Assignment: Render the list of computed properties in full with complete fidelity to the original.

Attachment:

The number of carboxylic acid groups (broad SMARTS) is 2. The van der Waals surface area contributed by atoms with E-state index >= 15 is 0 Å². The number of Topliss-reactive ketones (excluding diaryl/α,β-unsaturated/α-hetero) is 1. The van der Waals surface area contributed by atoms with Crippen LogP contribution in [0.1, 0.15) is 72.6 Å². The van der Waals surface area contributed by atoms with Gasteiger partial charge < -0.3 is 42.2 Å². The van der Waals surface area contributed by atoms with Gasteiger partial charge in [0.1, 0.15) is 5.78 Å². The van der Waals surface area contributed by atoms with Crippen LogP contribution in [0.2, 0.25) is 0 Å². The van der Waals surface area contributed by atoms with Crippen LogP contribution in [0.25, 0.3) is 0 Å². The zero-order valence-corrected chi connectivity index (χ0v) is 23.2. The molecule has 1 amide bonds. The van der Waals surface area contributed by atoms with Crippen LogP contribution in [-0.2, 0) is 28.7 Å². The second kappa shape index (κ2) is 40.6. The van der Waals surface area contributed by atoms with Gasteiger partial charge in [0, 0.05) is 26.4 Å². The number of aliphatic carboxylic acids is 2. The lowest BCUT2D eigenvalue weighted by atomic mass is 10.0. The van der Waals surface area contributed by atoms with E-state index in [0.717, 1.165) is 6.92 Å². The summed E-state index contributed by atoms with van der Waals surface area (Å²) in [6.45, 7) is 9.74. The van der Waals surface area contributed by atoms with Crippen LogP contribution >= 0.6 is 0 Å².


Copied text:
The number of carboxylic acid groups (broad SMARTS) is 2. The van der Waals surface area contributed by atoms with E-state index >= 15 is 0 Å². The number of Topliss-reactive ketones (excluding diaryl/α,β-unsaturated/α-hetero) is 1. The van der Waals surface area contributed by atoms with Crippen LogP contribution in [0.1, 0.15) is 72.6 Å². The van der Waals surface area contributed by atoms with Gasteiger partial charge < -0.3 is 42.2 Å². The van der Waals surface area contributed by atoms with Gasteiger partial charge in [0.1, 0.15) is 5.78 Å². The van der Waals surface area contributed by atoms with Crippen LogP contribution in [0.2, 0.25) is 0 Å². The van der Waals surface area contributed by atoms with Crippen LogP contribution in [0.25, 0.3) is 0 Å². The zero-order valence-corrected chi connectivity index (χ0v) is 23.2. The molecule has 1 amide bonds. The van der Waals surface area contributed by atoms with Crippen LogP contribution in [-0.2, 0) is 28.7 Å². The second kappa shape index (κ2) is 40.6. The van der Waals surface area contributed by atoms with Gasteiger partial charge in [0, 0.05) is 26.4 Å². The number of aliphatic carboxylic acids is 2. The lowest BCUT2D eigenvalue weighted by atomic mass is 10.0. The van der Waals surface area contributed by atoms with E-state index in [0.717, 1.165) is 6.92 Å². The summed E-state index contributed by atoms with van der Waals surface area (Å²) in [6.45, 7) is 9.74. The van der Waals surface area contributed by atoms with Crippen LogP contribution >= 0.6 is 0 Å².